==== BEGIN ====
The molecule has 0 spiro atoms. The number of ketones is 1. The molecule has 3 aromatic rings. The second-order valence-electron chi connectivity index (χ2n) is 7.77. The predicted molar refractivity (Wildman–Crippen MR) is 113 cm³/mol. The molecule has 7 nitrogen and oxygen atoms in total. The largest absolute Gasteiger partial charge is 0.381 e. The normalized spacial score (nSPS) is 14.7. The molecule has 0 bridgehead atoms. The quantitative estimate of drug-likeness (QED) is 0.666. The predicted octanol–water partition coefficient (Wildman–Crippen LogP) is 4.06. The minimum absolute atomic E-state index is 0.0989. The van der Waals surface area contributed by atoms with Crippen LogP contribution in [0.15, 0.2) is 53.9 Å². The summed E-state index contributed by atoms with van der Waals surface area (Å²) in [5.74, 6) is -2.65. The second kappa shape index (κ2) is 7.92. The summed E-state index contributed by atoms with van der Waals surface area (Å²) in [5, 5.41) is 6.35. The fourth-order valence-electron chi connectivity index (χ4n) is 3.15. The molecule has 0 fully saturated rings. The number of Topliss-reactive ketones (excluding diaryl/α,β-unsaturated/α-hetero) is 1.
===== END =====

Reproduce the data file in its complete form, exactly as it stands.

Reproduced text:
The molecule has 0 spiro atoms. The number of ketones is 1. The molecule has 3 aromatic rings. The second-order valence-electron chi connectivity index (χ2n) is 7.77. The predicted molar refractivity (Wildman–Crippen MR) is 113 cm³/mol. The molecule has 7 nitrogen and oxygen atoms in total. The largest absolute Gasteiger partial charge is 0.381 e. The normalized spacial score (nSPS) is 14.7. The molecule has 0 bridgehead atoms. The quantitative estimate of drug-likeness (QED) is 0.666. The predicted octanol–water partition coefficient (Wildman–Crippen LogP) is 4.06. The minimum absolute atomic E-state index is 0.0989. The van der Waals surface area contributed by atoms with Crippen LogP contribution in [0.15, 0.2) is 53.9 Å². The summed E-state index contributed by atoms with van der Waals surface area (Å²) in [5.74, 6) is -2.65. The second kappa shape index (κ2) is 7.92. The summed E-state index contributed by atoms with van der Waals surface area (Å²) in [5, 5.41) is 6.35. The fourth-order valence-electron chi connectivity index (χ4n) is 3.15. The molecule has 0 fully saturated rings. The number of Topliss-reactive ketones (excluding diaryl/α,β-unsaturated/α-hetero) is 1.